I also really appreciated the Côtes du Roussillon Les Vignes de Bila-Haut white Grenache wine as well. A little background on this wine: The Roussillon history is complex and compelling, and has at times been quite violent. Terraces on stony soil, with a rich geological background and a climate that man has adopted for his crops. The Roussillon was bound to attract Michel Chapoutier’s attention. He decided to locate his domain at Latour de France. Black and brown schist to give the wine a solar touch. Gneiss for minerality and freshness. Combination of Limestone and chalk for strength and balance. Three varieties of grapes grow on the land covered by Domaine de BILA-HAUT. Syrah, with its savage aromas of scrub and spice. Grenache, so full of surprises. And Carignan, for mineral wines with crispy tannic notes. The “Vignes de BILA-HAUT” and the “Domaine de BILA-HAUT Occultum Lapidem” are the main expressions of this terroir. The pale yellow color with green tints exhibits citrus aromas such as lemon & grapefruit with smoky notes. It has great acidity (perfect with the Emmental cheese) with a lot of freshness on the finish mixed with salty notes, which express the minerality of the wine. 

Other favorites included in my cheese plate are Saucisson Sec aux Herbes de Provence (cured sausage), Mousse de Canard au Foie Gras or rather, duck foie gras, duck liver and duck meat elegantly combined, then sweetened with fresh grapes, raisins, and Sauternes wine. (oh so lovely with the white wine), cornichons (miniature pickles... sort of ha ha!), and lots of bread and red seedless grapes to pair with everything together. What are some of your favorites choices in a cheese platter of sorts? And how do you like to pair your plate with what kind of wine(s)? Leave your comments down below with your favorites and don't forget to check out these delicious Garnacha/Grenache wines here and here! Right in time for the weekend :)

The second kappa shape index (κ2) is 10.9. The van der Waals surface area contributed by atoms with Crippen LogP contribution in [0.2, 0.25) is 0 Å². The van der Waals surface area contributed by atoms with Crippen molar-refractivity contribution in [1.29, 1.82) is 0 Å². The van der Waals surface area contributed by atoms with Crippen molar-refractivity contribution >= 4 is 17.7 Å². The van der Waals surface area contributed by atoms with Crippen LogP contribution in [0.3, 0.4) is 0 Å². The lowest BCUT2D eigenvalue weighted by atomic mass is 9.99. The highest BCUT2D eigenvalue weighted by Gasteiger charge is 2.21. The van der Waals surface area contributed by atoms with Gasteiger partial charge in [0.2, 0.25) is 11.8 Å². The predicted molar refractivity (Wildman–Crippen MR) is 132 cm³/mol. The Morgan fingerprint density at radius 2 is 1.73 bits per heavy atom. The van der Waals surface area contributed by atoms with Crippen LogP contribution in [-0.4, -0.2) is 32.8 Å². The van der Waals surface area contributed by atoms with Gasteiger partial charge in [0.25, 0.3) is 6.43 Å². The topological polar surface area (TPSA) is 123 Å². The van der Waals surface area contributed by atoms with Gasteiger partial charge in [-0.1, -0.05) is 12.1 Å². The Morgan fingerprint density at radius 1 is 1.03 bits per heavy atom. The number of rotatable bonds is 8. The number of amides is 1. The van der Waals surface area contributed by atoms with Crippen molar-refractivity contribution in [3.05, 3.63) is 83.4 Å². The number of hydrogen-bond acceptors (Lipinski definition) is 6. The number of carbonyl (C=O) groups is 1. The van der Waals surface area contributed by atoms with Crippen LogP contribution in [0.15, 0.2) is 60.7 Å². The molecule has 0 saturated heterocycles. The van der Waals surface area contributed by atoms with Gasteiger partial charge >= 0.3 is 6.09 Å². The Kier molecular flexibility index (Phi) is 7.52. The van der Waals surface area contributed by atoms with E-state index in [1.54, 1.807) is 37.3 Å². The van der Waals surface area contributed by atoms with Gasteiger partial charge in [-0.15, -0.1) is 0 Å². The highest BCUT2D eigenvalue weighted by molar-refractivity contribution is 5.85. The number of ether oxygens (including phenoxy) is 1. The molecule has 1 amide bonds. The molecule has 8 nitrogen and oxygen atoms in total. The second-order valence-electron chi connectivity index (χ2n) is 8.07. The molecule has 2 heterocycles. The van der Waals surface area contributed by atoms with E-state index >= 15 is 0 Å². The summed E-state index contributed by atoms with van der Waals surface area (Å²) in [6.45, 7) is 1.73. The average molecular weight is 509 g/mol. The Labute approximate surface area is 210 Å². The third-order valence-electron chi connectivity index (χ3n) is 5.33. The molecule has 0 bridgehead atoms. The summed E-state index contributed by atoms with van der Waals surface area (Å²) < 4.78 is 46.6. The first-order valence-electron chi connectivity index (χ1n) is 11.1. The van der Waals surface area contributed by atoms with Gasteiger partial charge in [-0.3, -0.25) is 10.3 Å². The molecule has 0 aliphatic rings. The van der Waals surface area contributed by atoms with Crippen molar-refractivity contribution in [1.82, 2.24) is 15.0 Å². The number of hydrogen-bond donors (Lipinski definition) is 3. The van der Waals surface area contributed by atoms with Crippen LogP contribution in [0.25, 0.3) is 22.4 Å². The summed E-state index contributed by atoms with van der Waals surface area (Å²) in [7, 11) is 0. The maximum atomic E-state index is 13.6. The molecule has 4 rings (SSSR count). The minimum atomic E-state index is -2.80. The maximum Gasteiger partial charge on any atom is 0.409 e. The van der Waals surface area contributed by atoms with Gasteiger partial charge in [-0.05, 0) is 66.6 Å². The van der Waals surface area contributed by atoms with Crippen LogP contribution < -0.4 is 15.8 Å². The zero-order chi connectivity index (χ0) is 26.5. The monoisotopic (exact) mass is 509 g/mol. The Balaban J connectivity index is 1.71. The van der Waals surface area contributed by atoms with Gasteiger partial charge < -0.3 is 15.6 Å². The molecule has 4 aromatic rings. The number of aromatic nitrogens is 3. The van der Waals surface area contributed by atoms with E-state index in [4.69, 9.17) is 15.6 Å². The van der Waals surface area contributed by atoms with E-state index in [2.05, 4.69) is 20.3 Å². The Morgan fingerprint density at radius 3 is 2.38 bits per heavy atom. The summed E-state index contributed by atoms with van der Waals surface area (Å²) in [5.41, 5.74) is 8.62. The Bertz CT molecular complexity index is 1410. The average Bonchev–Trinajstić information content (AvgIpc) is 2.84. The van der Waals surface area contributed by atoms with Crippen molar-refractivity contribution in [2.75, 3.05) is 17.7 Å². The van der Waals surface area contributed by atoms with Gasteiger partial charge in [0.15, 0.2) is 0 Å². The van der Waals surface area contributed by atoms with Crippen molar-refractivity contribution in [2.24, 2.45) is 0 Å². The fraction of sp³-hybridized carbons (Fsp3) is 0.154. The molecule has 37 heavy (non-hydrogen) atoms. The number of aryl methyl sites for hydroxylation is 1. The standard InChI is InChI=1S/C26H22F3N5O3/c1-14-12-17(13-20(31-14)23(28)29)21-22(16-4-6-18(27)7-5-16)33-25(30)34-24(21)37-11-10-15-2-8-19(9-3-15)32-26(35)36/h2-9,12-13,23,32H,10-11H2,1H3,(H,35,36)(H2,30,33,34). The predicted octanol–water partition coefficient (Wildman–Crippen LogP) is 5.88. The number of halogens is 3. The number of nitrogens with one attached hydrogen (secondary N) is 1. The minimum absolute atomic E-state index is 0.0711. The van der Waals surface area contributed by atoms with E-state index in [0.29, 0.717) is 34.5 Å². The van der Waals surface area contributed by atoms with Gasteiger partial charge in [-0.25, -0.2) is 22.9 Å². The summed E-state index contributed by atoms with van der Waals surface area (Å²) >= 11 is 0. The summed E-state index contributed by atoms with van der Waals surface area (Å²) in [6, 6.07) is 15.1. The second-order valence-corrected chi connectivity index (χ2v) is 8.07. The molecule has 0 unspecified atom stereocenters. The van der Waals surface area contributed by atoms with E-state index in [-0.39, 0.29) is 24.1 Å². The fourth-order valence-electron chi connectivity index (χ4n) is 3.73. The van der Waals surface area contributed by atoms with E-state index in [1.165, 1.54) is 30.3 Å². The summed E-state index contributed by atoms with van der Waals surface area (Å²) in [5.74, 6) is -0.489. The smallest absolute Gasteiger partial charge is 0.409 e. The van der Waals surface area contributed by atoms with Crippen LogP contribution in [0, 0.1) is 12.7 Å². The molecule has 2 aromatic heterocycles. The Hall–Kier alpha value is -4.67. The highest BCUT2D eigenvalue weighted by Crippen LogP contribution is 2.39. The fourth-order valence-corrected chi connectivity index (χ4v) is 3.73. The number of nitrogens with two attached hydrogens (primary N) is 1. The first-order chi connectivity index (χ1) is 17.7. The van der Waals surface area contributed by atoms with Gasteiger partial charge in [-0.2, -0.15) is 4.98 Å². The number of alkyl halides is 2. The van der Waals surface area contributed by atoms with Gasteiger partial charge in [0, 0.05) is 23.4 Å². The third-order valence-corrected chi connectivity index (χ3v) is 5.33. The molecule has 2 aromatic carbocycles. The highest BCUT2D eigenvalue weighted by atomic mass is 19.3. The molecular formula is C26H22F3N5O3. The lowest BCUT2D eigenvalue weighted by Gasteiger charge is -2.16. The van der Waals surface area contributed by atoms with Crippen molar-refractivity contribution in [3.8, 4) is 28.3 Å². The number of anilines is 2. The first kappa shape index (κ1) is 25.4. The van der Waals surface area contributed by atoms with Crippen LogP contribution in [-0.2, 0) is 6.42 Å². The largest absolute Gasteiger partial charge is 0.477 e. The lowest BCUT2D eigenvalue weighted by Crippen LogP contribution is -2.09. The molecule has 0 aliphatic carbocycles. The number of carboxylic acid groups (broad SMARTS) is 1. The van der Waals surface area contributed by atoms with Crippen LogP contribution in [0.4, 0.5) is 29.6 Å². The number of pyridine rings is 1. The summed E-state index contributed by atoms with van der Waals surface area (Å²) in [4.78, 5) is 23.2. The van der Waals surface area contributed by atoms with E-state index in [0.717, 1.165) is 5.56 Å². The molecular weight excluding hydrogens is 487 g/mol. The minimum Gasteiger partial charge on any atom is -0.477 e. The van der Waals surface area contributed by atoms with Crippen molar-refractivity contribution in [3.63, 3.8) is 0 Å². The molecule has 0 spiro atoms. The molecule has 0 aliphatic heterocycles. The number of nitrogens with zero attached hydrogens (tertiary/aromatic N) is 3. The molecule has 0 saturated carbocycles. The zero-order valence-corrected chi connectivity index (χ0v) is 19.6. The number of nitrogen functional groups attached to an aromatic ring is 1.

LOVE & XX'S,

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Sushi and Sapporo: A Perfect Match

This post is sponsored by Sapporo USA, but the content and opinions expressed here are my own.

 

SUSHI AND SAPPORO: A PERFECT MATCH

 

Like I need a reason to eat sushi. And can you blame me? It's fresh, healthy and truly delicious. I didn't know International Sushi Day was a thing but now that I do I can't wait! Whether you're sitting down for a one-on-one omakase (where the sushi chef selects for you), grabbing a quick bite with friends, or making a few rolls all on your own, amazing sushi demands an amazing beer to go with it. And Sapporo Premium Beer is my go-to choice. With its light body and crisp, clear palette, Sapporo Premium heightens the subtle umami tastes found in sushi. The beer's refined bitterness balances with the salt in the soy sauce and the sweetness of fresh fish, making it a match made in Heaven. So, what's my favorite kind of roll to go with the perfect beer?